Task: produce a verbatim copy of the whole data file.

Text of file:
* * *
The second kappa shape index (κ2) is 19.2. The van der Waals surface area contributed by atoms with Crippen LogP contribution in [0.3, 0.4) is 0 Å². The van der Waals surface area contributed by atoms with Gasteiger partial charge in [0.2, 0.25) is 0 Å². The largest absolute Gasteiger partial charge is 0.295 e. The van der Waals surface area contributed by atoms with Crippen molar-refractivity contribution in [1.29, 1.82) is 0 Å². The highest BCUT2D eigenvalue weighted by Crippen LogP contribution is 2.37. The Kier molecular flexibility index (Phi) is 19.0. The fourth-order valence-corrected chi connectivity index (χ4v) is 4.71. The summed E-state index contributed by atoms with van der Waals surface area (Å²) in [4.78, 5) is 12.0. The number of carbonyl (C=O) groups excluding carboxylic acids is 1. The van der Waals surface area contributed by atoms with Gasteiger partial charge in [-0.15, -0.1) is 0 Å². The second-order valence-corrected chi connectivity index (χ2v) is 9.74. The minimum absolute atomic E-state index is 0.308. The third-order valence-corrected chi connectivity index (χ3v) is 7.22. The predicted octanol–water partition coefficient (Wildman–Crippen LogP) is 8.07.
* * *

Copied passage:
The second kappa shape index (κ2) is 19.2. The van der Waals surface area contributed by atoms with Crippen LogP contribution in [0.3, 0.4) is 0 Å². The van der Waals surface area contributed by atoms with Gasteiger partial charge in [0.2, 0.25) is 0 Å². The largest absolute Gasteiger partial charge is 0.295 e. The van der Waals surface area contributed by atoms with Crippen molar-refractivity contribution in [1.29, 1.82) is 0 Å². The highest BCUT2D eigenvalue weighted by Crippen LogP contribution is 2.37. The Kier molecular flexibility index (Phi) is 19.0. The fourth-order valence-corrected chi connectivity index (χ4v) is 4.71. The summed E-state index contributed by atoms with van der Waals surface area (Å²) in [4.78, 5) is 12.0. The number of carbonyl (C=O) groups excluding carboxylic acids is 1. The van der Waals surface area contributed by atoms with Gasteiger partial charge in [-0.15, -0.1) is 0 Å². The second-order valence-corrected chi connectivity index (χ2v) is 9.74. The minimum absolute atomic E-state index is 0.308. The third-order valence-corrected chi connectivity index (χ3v) is 7.22. The predicted octanol–water partition coefficient (Wildman–Crippen LogP) is 8.07.